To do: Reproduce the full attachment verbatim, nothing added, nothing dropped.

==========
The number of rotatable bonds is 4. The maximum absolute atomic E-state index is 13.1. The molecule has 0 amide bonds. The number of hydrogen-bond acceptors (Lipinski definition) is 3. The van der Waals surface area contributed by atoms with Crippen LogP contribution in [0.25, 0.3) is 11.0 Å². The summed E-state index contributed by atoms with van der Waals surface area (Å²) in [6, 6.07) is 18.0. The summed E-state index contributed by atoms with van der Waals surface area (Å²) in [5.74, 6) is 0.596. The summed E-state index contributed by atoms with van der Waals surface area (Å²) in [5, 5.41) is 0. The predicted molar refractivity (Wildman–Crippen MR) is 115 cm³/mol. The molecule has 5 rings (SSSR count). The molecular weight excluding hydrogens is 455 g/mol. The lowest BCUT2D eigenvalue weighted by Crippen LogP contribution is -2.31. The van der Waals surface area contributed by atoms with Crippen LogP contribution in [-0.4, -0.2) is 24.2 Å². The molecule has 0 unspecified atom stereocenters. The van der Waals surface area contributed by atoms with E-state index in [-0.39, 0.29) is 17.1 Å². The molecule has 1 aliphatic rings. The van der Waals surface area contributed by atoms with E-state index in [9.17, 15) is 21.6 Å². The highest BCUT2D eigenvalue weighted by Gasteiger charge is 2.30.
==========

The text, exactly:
The number of rotatable bonds is 4. The maximum absolute atomic E-state index is 13.1. The molecule has 0 amide bonds. The number of hydrogen-bond acceptors (Lipinski definition) is 3. The van der Waals surface area contributed by atoms with Crippen LogP contribution in [0.25, 0.3) is 11.0 Å². The summed E-state index contributed by atoms with van der Waals surface area (Å²) in [6, 6.07) is 18.0. The summed E-state index contributed by atoms with van der Waals surface area (Å²) in [5.74, 6) is 0.596. The summed E-state index contributed by atoms with van der Waals surface area (Å²) in [5, 5.41) is 0. The predicted molar refractivity (Wildman–Crippen MR) is 115 cm³/mol. The molecule has 5 rings (SSSR count). The molecular weight excluding hydrogens is 455 g/mol. The lowest BCUT2D eigenvalue weighted by Crippen LogP contribution is -2.31. The van der Waals surface area contributed by atoms with Crippen LogP contribution in [-0.4, -0.2) is 24.2 Å². The molecule has 0 unspecified atom stereocenters. The van der Waals surface area contributed by atoms with E-state index in [-0.39, 0.29) is 17.1 Å². The molecule has 1 aliphatic rings. The van der Waals surface area contributed by atoms with E-state index in [9.17, 15) is 21.6 Å². The highest BCUT2D eigenvalue weighted by Gasteiger charge is 2.30.